By ANTHONY SHADID
Published: February 18, 2011
CAIRO — Thousands gathered Friday for a third day of violent demonstrations in Benghazi, Libya’s second-largest city, in an unprecedented challenge to the mercurial 41-year reign of Col. Muammar el-Qaddafi. Human rights groups said 24 people had been killed across the North African country, though activists say the count may be far higher.
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The escalating unrest bears the hallmarks of uprisings in Egypt and Tunisia, as protesters copy slogans heard there. But as in Bahrain and Iran, the police and the army have moved quickly to crush unrest. Residents say the government has mobilized young civilian supporters in the capital and other towns and deployed foreign mercenaries in eastern Libya, long the most restive region.
Libya demonstrates both the power and the limits of the Arab uprisings. The country, though the most isolated in the region, is not disconnected enough to black out the news of autocrats falling in two of its immediate neighbors. But information about what is happening inside Libya — and the ability of protesters to mobilize world opinion on their behalf — is far more limited.
A refrain of opposition leaders was that the world was failing to act, even as they sought to post videos, statements and testimony on social networking sites with mixed success.
“The international community is watching,” said Issa Abdel Majeed Mansour, an opposition figure based in Oslo. “Why isn’t anyone helping us?”
As the Libyan clashes worsened, a violent crackdown continued in Bahrain on Friday, where government forces opened fire on hundreds of mourners marching toward Pearl Square and at least one helicopter sprayed fire on peaceful protesters. There were also violent confrontations on Friday in Yemen and Jordan.
Since seizing power in a coup in 1969, Colonel Qaddafi has imposed his idiosyncratic rule on Libya, one of the world’s biggest exporters of oil. With a population of just 6.4 million, the country is one of the region’s wealthiest, though eastern Libya and Benghazi have witnessed periodic uprisings. Tripoli, the capital, has also had sporadic protests but remains firmly in the government’s grip, residents say.
“I don’t see them being easily overpowered, especially at this point, because of the powers of the Libyan security forces and their tendency to crack down very brutally on protests,” said Heba Morayef, a researcher for Human Rights Watch in contact with residents in Libya. “I’m not saying it will never happen, but it won’t happen today.”
Residents reached by telephone said the most intense unrest was in Benghazi and Bayda, a city about 125 miles to the northeast. As many as 15,000 people gathered in front of the courthouse in Benghazi on Friday, and security forces withdrew from at least part of the city by the afternoon, residents said. The residents saw the withdrawal as a sign of withering authority.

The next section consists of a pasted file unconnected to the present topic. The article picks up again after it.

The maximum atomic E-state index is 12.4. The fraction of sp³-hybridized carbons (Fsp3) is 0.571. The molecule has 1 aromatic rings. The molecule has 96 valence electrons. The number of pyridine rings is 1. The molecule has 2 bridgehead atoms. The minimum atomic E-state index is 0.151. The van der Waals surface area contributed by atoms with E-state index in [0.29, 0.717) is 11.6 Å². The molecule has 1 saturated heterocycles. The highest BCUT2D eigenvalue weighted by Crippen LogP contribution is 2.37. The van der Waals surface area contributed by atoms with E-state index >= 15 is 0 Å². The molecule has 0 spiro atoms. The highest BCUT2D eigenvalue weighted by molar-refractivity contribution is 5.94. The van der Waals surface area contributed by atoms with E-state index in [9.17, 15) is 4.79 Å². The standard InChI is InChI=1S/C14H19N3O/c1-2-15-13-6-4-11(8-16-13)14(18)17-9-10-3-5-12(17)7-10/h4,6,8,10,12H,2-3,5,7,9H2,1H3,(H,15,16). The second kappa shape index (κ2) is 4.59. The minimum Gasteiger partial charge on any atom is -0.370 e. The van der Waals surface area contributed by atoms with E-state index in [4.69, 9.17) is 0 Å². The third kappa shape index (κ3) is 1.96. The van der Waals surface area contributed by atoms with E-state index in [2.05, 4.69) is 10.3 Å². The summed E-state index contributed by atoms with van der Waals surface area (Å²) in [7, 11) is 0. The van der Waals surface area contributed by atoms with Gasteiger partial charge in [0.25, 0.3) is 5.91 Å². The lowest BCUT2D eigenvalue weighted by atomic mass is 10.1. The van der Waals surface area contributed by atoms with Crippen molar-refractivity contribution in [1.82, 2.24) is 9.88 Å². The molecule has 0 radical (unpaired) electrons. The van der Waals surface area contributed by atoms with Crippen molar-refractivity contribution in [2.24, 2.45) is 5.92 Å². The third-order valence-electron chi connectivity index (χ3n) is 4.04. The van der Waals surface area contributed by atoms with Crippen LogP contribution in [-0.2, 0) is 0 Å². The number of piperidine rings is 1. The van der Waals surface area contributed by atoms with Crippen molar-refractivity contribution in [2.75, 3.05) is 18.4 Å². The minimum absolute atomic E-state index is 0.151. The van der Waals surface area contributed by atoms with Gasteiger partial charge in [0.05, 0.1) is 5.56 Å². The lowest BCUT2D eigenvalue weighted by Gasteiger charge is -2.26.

“Security has retreated to allow the protesters to march because the masses are in a state of extreme anger,” said one of the protesters, Idris Ahmed al-Agha, a writer and activist. “I don’t know what’s going to happen, but I think it’s going to escalate.”
In the background, demonstrators’ chants could be heard. “The people want to topple the government!” they cried, an expression first heard in protests in Tunisia, then picked up by the demonstrators in Cairo’s uprising.
Judging by funerals and residents’ accounts, Mr. Agha put the toll at 50 in Benghazi. Other opposition activists said 60 had died there and dozens more in Bayda, though Libya’s isolation made the numbers difficult to verify. Citing doctors’ reports in Benghazi, Samira Boussalma, a member of Amnesty International’s North Africa team, said a majority of those killed were shot in the head and the chest. An opposition figure, citing a source at the Jalaa Hospital there, said that most of the dead were 13 to 36 years old and that as many as 50 people had been wounded.
Opposition groups said protesters had wrested control of several towns, including Bayda and Darnah, a northeastern port, though the degree of their authority seemed ambiguous. They said several police stations had been burned across Libya, and Mr. Agha said a military building was attacked in Benghazi.
In Kufrah, an oasis town in Libya’s southeast, protests were planned after Friday Prayer, but security forces deployed outside mosques, forbade demonstrations, then allowed worshipers to leave one by one, said Badawi Altobawi, an activist there.
He said the military had deployed in force to counter a second day of demonstrations, where protesters chanted Thursday, “Long live a free Libya.”